Perhaps no other Binghamton Met has felt farther away from Shea Stadium in 2007 than reliever Lino Urdaneta.
The Mets gave Urdaneta, a hard-throwing right-hander who turns 28 in November, a second opportunity in the Major Leagues this May. He allowed two hits over two appearances, one a solo home run to San Francisco Giants catcher Bengie Molina, in a total of one inning of work.
Urdaneta had pitched in the big leagues with Detroit in September 2004, against the Kansas City Royals. He entered in the third inning with the bases loaded, walked the first batter he faced, Ivan DeJesus, and then allowed five consecutive hits. He was removed without recording an out.
On May 15, 2007, eight days after his second outing for the Mets, Urdaneta was sent to Triple-A New Orleans. The next day he was suspended 50 games for testing positive for a performance-enhancing substance.
When he was ready to come back in late June, Urdaneta first made two scoreless appearances for the Gulf Coast League Mets, and then another two for St. Lucie. On July 12, he was back in Binghamton.
But after the New York Mets had two blown saves Friday and Saturday nights, who knows where Urdaneta is if not for the failed drug test—one that Urdaneta said was a false positive.
“I was really surprised with that test,” Urdaneta said. “They can test me any time they want—I don’t use any substance. I know, I believe in myself.
Urdaneta said he often thought over what he ate, what he drank, but said that he still did nothing that should have resulted in a failed test.
“I’m just trying to do the best I can to get back,” Urdaneta said. “I don’t care about the suspension, for me it’s in the past right now.”
Urdaneta’s first time in Binghamton, in August of 2005, he hurt his elbow—badly enough that it required Tommy John surgery. (He had been placed on the 60-day disabled list the season before due to elbow inflammation.) His injury made the 2007 season a greater comeback as he did not pitch again until August of 2006. making the suspension’s timing that much worse.
“He’s missed a lot of innings and he’s trying make up those innings,” said Binghamton Mets pitching coach Ricky Bones. “They still have hope for him in the organization. He’s a guy who’s going to be in late in the game—a real powerful arm with good movement.”
Urdaneta throws a mid-90’s fastball that has sinking action—preferring to throw a two-seamer rather than a four-seamer—a changeup and a slider that he is trying to refine. In his time around the Major League team, from spring training, where he posted a 3.00 ERA in ten appearances, to his call-up in May, Urdaneta has taken advice from Mets closer Billy Wagner on how to improve the slider.
“I’m working everyday with my slider,” Urdaneta said. “Now it’s really better right now, so I can throw it anytime, whenever I want. Before when I was supposed to throw it was like ‘Oh my God.’”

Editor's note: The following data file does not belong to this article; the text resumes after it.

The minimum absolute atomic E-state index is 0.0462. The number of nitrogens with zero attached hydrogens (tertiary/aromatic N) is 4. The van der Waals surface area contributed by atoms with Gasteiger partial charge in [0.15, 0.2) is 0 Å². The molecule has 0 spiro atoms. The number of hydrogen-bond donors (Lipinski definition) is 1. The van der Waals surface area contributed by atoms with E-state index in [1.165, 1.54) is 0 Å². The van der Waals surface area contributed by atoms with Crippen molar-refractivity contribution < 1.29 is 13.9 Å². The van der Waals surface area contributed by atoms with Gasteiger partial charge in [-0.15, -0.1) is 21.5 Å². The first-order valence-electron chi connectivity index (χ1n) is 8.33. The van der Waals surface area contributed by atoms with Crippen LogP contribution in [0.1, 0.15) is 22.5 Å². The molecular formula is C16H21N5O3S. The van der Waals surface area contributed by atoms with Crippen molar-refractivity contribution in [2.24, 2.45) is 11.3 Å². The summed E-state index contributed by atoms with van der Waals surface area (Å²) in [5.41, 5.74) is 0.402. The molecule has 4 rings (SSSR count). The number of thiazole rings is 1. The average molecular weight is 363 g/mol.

Urdaneta also spoke with Mets pitching coach Rick Peterson, and of course, Endy Chavez, a fellow native of Venezuela.
“Everybody tried to help me, but you know sometimes some guys want to talk to you a little bit more,” Urdaneta said.
In nine appearances with the B-Mets, Urdaneta has given up an earned run in three of them. However one of them was on July 28, when the B-Mets suffered a colossal ninth-inning meltdown against the Bowie Baysox. Urdaneta and closer Carlos Muniz combined to allow five runs each, erasing a 7-1 B-Mets lead to start the inning.
“I’m still doing well, just that day was kind of like a bad day,” Urdaneta said. “It happens to every pitcher sometime during the season. That day I had like four or five days [it was actually six] when I didn’t throw in a game, so when I came in to the game I feel good. It’s just my command was not really good, everything was high.”
Over his next three appearances, Urdaneta went one inning and allowed one hit in each—a brief streak before one run crossed in his appearance on August 14.
“He has been outstanding,” said B-Mets manager Mako Oliveras.
During his second shot against Bowie on August 11, with the B-Mets trailing 6-4 in the eighth inning, Mark Kiger’s error led to one unearned run, but otherwise, the meltdown was in the past.
So too, does Urdaneta hope, is everything else. As if he needed any more uncertainty, he is becomes a free agent at the end of the season.
“I want to be a Met again, I want to be a Met,” Urdaneta emphasized. “It’s not my decision, you know? I’ll go back to Venezuela and be in shape in winter ball, and after the season if I’m not going anywhere, I’m a free agent. So I mean I have to do my job in Venezuela.”
Urdaneta began his career by signing with the Dodgers as an international free agent in 1996. In 2003 he signed as a free agent with Cleveland and then was taken by Detroit in the Major League Rule V draft. A free agent once again in 2005, the Mets signed Urdaneta in mid-July after visa problems forced him to the Mexican League for half the season.
Somehow, through the suspension, Tommy John surgery, visa problems and a work-in-progress slider, Urdaneta still is focused on “doing whatever I can to get back.”
“It’s fun man, it’s fun. The big leagues are the best part in baseball,” Urdaneta said. “I’m really happy, and they know I can pitch in the big leagues because I was doing a great job in spring training. I’m doing the best I can. It’s really good, you have fun, you’re in the bigs, man, the best level in baseball.”